“It was hard being able to get tape or film on everybody,” Patriots president Jonathan Kraft said in March during a MIT Sloan Sports Analytics Conference panel discussion.
But this monopolized information was vital, especially so for a franchise that was 19-61 the previous five seasons.
“Everybody was getting the same reports on the same players. You had your own scouts who would go out and look at things, but it made no sense to us, how the most competitive part of this business, you're sharing,” he added.
The precursor to a new age of analytic scouting began for the Patriots with what Kraft called “the iterations of a proprietary database.” The modern version of the system allows coach Bill Belichick and director of player personnel Nick Caserio access to information on any player the Patriots have scouted in college or as professional, no matter for which NFL team they play. Or if they’re a free agent.
The organization’s penchant for making players with histories of conflicts elsewhere fit remains an intangible. But the Patriots’ knack for finding plug-in producers is better quantified.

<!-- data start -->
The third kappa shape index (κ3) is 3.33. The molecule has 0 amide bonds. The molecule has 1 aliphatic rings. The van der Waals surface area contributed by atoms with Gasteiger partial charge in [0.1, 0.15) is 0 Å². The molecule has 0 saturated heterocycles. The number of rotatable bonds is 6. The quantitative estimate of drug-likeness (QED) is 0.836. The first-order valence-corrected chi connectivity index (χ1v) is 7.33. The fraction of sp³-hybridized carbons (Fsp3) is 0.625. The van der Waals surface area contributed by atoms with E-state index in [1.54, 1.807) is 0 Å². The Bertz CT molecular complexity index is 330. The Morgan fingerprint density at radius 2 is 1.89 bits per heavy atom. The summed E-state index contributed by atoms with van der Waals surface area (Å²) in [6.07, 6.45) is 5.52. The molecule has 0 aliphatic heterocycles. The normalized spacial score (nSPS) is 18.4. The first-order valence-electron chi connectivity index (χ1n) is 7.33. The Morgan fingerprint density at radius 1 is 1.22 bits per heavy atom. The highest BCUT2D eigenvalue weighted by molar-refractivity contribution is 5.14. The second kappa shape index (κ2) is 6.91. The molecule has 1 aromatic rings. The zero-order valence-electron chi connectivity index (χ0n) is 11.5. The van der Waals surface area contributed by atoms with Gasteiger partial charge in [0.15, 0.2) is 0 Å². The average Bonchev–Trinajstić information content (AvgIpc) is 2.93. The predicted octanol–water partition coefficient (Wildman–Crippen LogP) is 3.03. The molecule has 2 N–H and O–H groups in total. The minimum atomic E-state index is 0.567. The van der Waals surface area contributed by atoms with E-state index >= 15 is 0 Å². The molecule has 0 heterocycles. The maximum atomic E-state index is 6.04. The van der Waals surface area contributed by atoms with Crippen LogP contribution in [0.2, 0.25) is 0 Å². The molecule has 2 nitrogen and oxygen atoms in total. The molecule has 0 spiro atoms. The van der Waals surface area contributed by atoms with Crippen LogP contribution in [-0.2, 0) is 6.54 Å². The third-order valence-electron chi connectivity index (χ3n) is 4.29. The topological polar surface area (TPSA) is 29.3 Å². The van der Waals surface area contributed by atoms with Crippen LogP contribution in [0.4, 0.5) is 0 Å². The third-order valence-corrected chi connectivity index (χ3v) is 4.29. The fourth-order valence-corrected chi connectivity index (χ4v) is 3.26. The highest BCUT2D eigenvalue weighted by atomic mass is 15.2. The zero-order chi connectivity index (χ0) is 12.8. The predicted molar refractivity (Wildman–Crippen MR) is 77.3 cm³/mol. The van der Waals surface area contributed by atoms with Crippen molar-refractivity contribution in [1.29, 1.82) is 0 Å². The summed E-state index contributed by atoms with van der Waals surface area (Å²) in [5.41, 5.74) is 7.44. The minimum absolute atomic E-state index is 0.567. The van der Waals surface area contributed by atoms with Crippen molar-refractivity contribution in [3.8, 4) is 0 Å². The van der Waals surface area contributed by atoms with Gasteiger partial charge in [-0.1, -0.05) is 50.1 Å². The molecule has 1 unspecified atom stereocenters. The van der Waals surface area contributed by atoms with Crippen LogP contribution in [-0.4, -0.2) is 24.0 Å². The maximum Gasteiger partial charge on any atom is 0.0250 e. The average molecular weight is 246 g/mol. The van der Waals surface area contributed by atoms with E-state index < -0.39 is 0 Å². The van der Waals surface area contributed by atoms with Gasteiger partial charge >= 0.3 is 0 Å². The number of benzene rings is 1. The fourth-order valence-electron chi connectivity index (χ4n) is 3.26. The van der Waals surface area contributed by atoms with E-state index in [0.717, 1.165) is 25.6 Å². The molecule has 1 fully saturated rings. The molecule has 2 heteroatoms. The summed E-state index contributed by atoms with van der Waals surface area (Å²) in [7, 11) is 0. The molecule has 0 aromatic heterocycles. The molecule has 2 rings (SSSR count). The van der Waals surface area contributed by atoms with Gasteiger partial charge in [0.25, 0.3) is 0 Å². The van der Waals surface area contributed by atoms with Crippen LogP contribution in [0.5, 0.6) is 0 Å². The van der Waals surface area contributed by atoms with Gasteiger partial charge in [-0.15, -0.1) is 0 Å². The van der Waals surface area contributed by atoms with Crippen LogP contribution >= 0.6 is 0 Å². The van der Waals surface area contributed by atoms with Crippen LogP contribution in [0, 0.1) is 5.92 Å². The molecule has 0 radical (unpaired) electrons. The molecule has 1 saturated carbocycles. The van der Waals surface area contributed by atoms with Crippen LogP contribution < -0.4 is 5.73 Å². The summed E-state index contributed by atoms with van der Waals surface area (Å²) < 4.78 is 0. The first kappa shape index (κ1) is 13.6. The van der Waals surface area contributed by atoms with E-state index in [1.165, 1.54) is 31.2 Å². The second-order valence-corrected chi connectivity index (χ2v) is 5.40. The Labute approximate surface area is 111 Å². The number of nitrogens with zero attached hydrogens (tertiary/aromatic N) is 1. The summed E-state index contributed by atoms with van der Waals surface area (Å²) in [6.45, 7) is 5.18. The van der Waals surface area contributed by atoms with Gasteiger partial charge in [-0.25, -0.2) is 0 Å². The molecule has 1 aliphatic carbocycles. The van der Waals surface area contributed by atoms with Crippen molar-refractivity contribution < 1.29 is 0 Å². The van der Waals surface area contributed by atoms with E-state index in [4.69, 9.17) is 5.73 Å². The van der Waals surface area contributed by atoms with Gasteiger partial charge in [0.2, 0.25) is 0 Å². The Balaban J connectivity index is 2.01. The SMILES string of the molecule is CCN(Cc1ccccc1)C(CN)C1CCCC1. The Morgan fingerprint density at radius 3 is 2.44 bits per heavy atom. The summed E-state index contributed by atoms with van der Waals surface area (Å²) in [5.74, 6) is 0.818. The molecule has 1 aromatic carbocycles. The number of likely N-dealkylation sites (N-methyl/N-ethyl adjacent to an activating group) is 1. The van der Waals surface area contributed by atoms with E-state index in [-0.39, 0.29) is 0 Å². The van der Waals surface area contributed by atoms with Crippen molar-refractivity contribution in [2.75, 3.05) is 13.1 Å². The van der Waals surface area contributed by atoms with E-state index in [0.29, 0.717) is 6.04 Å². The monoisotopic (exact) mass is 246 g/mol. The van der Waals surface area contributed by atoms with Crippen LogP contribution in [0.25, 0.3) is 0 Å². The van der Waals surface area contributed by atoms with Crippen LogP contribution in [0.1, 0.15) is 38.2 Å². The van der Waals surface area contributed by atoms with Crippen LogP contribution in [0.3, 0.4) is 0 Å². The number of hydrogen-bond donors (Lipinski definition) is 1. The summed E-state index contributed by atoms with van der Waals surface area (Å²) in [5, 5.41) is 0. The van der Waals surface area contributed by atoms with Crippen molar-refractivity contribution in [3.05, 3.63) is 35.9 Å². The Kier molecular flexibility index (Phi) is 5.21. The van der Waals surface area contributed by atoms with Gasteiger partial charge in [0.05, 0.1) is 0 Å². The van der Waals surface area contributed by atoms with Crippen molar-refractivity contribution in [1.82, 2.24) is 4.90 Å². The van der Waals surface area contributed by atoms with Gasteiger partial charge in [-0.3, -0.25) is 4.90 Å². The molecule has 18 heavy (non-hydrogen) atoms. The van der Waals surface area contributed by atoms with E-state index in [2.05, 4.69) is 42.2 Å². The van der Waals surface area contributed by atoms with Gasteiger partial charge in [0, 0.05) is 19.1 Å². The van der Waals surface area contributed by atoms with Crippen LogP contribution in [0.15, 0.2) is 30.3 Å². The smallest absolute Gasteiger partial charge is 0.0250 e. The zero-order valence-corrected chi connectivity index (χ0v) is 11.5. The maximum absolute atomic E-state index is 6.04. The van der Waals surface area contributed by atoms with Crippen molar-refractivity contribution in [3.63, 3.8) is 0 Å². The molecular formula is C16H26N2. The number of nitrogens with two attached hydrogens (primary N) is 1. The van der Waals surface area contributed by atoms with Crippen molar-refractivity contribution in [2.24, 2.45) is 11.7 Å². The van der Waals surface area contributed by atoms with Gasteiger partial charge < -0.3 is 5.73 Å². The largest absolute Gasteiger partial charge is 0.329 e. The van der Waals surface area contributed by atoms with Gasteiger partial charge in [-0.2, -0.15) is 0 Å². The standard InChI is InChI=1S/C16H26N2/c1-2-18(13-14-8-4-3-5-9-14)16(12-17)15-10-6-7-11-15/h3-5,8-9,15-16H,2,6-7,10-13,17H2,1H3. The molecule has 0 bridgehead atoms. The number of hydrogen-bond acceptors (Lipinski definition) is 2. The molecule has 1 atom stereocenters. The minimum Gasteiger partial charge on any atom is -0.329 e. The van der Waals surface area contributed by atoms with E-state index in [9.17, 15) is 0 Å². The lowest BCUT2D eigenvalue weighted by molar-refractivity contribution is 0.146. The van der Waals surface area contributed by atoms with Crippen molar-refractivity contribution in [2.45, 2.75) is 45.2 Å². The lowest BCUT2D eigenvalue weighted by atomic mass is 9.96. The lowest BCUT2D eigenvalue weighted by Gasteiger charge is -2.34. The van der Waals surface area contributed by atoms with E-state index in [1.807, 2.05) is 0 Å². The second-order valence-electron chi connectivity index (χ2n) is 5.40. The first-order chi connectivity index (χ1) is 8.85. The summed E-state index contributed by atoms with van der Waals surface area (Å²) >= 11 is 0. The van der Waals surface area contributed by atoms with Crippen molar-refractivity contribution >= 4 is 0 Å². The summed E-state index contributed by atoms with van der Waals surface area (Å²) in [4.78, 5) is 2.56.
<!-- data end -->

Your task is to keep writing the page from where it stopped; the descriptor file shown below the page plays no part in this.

“What that lets us start to do is to see how good our internal scouting metrics were early on, start to track and see where scouts have strengths and weaknesses,” Kraft said. “So, we know, maybe Scout X, on receivers, he nails it. But on D-linemen, he doesn't. So, you know how to do it.”
The development of an internal data evaluation method coincided with the coaching tenure of Bill Parcells, who resigned after a Super Bowl loss to Packers following the 1996 season because he felt he had too little input on player decisions. Later regretful of his decision, Parcells quipped upon his departure, "If they want you to cook the dinner, at least they ought to let you shop for some of the groceries."
Analytics didn’t support the notion that the type of ingredients Parcells was putting in his basket would assure long-term success, despite the Super Bowl appearance.
“I remember Bill Parcells saying, ‘I like fat D-lineman.’ To him, if a D-lineman weighed 335 and another guy was 295, he’d just always go with the fat guy,” Kraft said. “And, so, for us now, we’ve taken it from that old-school football guy saying, ‘Yeah, you’ve got to have hands that are at least however many inches in diameter [to] we’ve sort of refined the science around that.